This is a good option if you like to fish in an area for its scenery and solitude. To be successful, you need to cover lots of water. Do this, and you will find some fine cutthroat trout and mountain whitefish in the deeper runs. Keep in mind, the trout will give you one chance, so make your first presentation count. Otherwise, be prepared to walk a long ways to the next fishy spot. For searching, try a Para Hopper, a flying ant, or an Elk Hair Caddis in size 14, 12 or 10 with a small trailing Zebra Midge, Bishop’s Dynamite, or Rainbow Warrior. If you find some feeders, use small size 18 parachute patterns, a long leader, and fine tippet.

With flows just under 350 CFS, the wading is challenging in spots; however, the fishing has been good. Expect to find Trico and Baetis hatches mid-morning, but with the high flows, finding rising fish is a challenge. Nymphing remains the most effective method. Try standard dry dropper rigs or fish Euro Style techniques. The best patterns include Rubber Leg Stones, San Juan Worms, and King Princes in the heavy runs. For the shallow water, try small nymphs like Zebra Midge, Bishop’s Dynamite, Beaded Pheasant Tails, and Rainbow Warriors in size 16, 18, and 20 below an attractor dry of your choice. If you find rising fish, have a good selection of high vis Tricos and Baetis.

The Salmon and its tributaries continues to fish well. Our guides are still drift boat fishing the upper and lower reaches of the river and the walk and wade fishing has been very good above Torrey’s Landing and through town. Try using bright colored attractor dries with orange and red, like Stimulators or Royal Wullfs, while searching the seams and riffles. Nymphing with a King Prince, a Bishop’s Dynamite, or Rubber Legged Stone is also very productive.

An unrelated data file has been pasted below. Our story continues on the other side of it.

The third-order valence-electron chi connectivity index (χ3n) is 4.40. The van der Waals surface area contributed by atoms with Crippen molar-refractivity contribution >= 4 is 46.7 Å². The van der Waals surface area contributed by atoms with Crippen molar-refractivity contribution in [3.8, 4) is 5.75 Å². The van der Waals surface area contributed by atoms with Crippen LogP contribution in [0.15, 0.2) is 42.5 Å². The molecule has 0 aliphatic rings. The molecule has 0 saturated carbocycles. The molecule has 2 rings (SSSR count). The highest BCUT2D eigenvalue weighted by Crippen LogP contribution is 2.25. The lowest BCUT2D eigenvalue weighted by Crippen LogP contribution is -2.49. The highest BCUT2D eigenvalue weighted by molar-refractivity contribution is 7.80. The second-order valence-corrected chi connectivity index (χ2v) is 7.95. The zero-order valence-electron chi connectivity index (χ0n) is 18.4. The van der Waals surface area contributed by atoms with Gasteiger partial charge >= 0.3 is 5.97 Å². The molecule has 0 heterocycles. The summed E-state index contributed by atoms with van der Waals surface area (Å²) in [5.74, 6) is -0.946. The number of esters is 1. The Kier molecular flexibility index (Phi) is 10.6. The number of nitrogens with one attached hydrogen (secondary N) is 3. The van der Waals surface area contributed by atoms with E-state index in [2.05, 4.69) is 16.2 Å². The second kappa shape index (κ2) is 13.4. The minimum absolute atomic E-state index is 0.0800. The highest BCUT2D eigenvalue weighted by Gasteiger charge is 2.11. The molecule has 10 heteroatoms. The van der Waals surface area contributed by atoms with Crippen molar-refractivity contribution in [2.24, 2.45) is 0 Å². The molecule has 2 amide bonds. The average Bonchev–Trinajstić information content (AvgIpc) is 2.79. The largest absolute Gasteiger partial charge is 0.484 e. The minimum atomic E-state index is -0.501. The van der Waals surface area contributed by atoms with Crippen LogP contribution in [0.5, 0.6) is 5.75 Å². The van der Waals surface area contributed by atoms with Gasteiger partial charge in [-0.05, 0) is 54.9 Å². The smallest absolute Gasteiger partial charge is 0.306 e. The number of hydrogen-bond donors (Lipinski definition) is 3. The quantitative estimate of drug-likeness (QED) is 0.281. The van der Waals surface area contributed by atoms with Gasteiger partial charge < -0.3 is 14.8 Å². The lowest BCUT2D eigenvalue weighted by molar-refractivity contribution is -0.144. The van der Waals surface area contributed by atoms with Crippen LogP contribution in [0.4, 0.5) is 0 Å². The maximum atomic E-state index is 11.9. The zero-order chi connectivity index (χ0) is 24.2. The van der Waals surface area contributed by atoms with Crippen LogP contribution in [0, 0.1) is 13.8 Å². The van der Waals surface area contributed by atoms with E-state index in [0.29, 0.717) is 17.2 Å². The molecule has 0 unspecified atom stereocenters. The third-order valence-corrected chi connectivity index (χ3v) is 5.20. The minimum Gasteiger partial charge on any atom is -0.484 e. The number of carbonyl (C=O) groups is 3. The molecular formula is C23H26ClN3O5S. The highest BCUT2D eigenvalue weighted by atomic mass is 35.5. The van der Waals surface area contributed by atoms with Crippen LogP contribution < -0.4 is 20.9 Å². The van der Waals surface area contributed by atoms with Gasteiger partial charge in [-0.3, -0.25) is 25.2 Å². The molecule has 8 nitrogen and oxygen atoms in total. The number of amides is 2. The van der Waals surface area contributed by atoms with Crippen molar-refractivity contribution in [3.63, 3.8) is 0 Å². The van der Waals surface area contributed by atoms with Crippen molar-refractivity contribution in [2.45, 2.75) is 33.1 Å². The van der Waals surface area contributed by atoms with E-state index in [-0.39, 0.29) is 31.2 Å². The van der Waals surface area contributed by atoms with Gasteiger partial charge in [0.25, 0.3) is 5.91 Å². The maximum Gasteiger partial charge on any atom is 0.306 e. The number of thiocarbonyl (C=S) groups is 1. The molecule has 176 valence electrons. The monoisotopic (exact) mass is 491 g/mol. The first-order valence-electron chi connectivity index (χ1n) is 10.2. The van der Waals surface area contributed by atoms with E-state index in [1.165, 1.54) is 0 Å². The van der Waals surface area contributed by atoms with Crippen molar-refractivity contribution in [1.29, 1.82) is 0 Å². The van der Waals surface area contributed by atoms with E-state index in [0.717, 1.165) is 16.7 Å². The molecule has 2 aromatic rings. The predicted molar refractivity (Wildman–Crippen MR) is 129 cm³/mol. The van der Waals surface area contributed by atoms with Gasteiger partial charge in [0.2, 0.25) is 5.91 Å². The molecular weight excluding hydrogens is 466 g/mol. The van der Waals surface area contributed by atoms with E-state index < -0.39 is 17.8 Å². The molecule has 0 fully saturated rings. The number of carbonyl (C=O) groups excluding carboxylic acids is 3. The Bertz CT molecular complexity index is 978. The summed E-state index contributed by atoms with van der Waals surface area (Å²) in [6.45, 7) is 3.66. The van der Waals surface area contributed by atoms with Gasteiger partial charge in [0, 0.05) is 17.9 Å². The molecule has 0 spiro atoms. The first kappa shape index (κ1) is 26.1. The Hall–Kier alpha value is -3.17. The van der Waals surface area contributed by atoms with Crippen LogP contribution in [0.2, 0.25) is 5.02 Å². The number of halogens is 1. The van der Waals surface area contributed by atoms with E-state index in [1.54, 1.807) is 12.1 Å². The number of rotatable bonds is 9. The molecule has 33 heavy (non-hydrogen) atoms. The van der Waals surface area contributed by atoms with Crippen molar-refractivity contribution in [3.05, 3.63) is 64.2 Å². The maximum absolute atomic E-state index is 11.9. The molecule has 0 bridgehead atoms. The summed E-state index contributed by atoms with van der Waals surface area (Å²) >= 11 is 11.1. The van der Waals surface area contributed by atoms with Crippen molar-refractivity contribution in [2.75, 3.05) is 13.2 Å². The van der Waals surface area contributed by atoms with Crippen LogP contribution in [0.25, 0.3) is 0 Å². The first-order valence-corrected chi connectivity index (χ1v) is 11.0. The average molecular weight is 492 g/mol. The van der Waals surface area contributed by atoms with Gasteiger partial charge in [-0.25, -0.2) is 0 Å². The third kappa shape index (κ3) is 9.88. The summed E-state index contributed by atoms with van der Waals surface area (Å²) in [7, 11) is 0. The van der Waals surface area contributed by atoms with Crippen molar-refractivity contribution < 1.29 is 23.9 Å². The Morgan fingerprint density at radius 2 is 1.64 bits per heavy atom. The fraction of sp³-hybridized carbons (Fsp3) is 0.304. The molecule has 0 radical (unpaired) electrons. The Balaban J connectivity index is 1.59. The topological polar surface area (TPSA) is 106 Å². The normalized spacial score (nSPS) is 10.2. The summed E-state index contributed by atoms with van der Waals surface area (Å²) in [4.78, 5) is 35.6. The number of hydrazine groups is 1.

The flows are holding steady at 600 CFS. While waiting for the bug activity to get started, try a hopper along the bank or skittering a crane fly across dancing water. A smattering of Flavs and Pink Alberts should appear in the early afternoon. Even a few beatis are beginning to make their midday appearance as well, especially on cloudy days. Your best option is to search the water with hoppers and a trailing nymph unless you find a fish feeding selectively on one of the above mentioned mayflies. Also, deep nymphing with caddis larva, PTs, and zebra midge can be a good option when no bugs present. Euro Nymping the shallower riffles has been very effective on whitefish and trout. You might try ripping a streamer through some deeper runs in search of a Bull Trout or an aggressive Bow.

Lake Creek, Penny Lake, or Gaver’s Lagoon have been stocked and will receive regular stockings throughout the summer season. Whatever style of fishing you want to do, we are your headquarters. So drop on by before you take your family fishing and we will make sure you have the right gear to be successful.

The Salmon

Big Lost

South Fork of the Boise

The Big Wood

Silver Creek

709 cfs

338 cfs

595 cfs

329 cfs

166 cfs

Leave a Reply